The summit in Johannesburg is the culmination of regular meetings held by the foreign ministers of Brazil, China, India and Russia since 2006. The BRICS political bloc was institutionalised as a platform in Yekaterinburg, Russia, on 16 June 2009. South Africa officially joined in 2011.

Reconciling domestic interests and priorities with international obligations will remain a fundamental focus for this meeting. But perhaps the more critical question to ask is how the bloc is going to strengthen its role and agenda in an international order that is characterised by fragmentation and uncertainty.

Vietnam’s Daring Golden Bridge Takes a “Hands-On” Approach to Tourism

via News Examiner via News Examiner

In the mountains above Da NangVietnam sits a unique piece of bridge design. Winding its way around a 150-meter course lined with flowers, a golden bridge shimmers against the Ba Na Hills, supported by a pair of giant hands.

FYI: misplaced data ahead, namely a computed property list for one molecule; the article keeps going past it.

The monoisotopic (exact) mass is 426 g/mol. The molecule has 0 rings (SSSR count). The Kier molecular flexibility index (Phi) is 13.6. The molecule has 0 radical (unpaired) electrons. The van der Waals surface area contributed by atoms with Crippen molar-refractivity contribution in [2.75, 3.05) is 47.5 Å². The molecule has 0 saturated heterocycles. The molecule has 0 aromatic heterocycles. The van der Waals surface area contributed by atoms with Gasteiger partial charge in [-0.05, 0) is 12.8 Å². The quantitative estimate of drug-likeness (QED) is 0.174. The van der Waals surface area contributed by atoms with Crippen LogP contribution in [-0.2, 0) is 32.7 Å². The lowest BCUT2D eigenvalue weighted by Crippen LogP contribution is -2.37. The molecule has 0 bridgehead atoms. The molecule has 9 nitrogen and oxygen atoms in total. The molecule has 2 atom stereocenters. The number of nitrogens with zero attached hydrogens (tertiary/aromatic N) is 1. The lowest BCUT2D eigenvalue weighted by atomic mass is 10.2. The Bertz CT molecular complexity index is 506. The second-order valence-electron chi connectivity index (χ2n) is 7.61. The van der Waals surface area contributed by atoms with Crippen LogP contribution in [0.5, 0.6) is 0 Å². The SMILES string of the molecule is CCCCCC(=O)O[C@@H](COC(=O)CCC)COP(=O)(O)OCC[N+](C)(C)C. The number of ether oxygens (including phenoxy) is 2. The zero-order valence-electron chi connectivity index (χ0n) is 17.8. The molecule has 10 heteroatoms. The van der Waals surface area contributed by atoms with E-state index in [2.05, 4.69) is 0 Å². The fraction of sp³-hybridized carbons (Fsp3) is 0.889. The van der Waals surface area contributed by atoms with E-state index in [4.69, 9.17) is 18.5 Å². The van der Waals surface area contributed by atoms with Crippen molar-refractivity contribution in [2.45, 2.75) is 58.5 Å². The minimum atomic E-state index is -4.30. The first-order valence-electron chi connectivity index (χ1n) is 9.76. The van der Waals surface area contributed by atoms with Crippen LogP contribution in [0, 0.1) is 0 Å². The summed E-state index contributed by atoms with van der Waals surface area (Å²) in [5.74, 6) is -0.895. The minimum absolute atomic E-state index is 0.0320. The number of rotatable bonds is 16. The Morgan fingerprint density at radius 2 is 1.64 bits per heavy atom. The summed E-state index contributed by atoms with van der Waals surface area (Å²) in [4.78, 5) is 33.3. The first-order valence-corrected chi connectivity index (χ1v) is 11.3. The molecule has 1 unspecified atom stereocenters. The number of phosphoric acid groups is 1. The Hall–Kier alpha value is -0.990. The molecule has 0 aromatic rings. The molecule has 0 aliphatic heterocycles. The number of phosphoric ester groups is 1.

The Golden Bridge opened to visitors in early June, in the tourist retreat of Thien Thai Garden. The bridge sits 1,400 meters above sea level, an altitude which creates the illusion of a silk strip hiding in the clouds above Da Nang.

Mali's next president: some 'what ifs' for the 2018 elections

Malian president Ibrahim Boubacar Keïta at the recent AU Summit in Mauritania. EPA-EFE/Ludovic Marin

Mali scholar and professor of anthropology Bruce Whitehouse has made three predictions about Mali’s upcoming presidential election, with the first round scheduled for July 29, 2018.